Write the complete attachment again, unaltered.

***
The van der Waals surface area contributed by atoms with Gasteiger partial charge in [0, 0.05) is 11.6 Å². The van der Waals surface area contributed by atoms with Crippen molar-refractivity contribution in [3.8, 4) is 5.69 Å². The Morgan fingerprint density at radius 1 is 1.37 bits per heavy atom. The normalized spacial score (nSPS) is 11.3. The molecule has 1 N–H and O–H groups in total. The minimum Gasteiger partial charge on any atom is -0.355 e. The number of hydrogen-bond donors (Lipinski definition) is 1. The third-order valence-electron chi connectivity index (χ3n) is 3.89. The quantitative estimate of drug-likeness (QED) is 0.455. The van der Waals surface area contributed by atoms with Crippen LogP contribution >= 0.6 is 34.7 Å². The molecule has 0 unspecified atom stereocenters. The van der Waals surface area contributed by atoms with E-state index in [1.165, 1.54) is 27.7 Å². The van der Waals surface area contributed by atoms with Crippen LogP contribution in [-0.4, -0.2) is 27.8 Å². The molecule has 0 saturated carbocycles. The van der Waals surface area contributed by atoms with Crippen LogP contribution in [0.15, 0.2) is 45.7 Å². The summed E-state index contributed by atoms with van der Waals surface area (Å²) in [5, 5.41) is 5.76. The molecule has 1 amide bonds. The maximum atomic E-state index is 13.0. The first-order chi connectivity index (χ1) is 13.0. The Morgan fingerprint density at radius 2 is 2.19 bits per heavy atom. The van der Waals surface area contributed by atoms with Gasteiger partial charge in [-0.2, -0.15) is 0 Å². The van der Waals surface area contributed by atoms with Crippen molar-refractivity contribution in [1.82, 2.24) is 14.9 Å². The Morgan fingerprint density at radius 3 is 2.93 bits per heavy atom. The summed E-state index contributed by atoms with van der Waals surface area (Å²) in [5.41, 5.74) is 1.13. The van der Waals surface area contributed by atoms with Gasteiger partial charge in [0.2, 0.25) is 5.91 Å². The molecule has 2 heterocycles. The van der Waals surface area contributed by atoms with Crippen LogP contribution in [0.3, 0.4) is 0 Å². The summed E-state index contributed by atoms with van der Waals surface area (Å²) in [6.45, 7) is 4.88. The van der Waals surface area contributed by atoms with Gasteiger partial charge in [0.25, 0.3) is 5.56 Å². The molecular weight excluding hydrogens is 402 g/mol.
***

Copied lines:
The van der Waals surface area contributed by atoms with Gasteiger partial charge in [0, 0.05) is 11.6 Å². The van der Waals surface area contributed by atoms with Crippen molar-refractivity contribution in [3.8, 4) is 5.69 Å². The Morgan fingerprint density at radius 1 is 1.37 bits per heavy atom. The normalized spacial score (nSPS) is 11.3. The molecule has 1 N–H and O–H groups in total. The minimum Gasteiger partial charge on any atom is -0.355 e. The number of hydrogen-bond donors (Lipinski definition) is 1. The third-order valence-electron chi connectivity index (χ3n) is 3.89. The quantitative estimate of drug-likeness (QED) is 0.455. The van der Waals surface area contributed by atoms with Crippen LogP contribution >= 0.6 is 34.7 Å². The molecule has 0 unspecified atom stereocenters. The van der Waals surface area contributed by atoms with E-state index in [1.165, 1.54) is 27.7 Å². The van der Waals surface area contributed by atoms with Crippen LogP contribution in [-0.4, -0.2) is 27.8 Å². The molecule has 0 saturated carbocycles. The van der Waals surface area contributed by atoms with Crippen LogP contribution in [0.15, 0.2) is 45.7 Å². The summed E-state index contributed by atoms with van der Waals surface area (Å²) in [5, 5.41) is 5.76. The molecule has 1 amide bonds. The maximum atomic E-state index is 13.0. The first-order chi connectivity index (χ1) is 13.0. The Morgan fingerprint density at radius 2 is 2.19 bits per heavy atom. The van der Waals surface area contributed by atoms with Gasteiger partial charge in [-0.2, -0.15) is 0 Å². The van der Waals surface area contributed by atoms with Crippen molar-refractivity contribution in [1.82, 2.24) is 14.9 Å². The Morgan fingerprint density at radius 3 is 2.93 bits per heavy atom. The summed E-state index contributed by atoms with van der Waals surface area (Å²) in [5.41, 5.74) is 1.13. The van der Waals surface area contributed by atoms with Gasteiger partial charge in [0.2, 0.25) is 5.91 Å². The molecule has 2 heterocycles. The van der Waals surface area contributed by atoms with Crippen LogP contribution in [0.3, 0.4) is 0 Å². The summed E-state index contributed by atoms with van der Waals surface area (Å²) in [6.45, 7) is 4.88. The van der Waals surface area contributed by atoms with Gasteiger partial charge in [0.25, 0.3) is 5.56 Å². The molecular weight excluding hydrogens is 402 g/mol.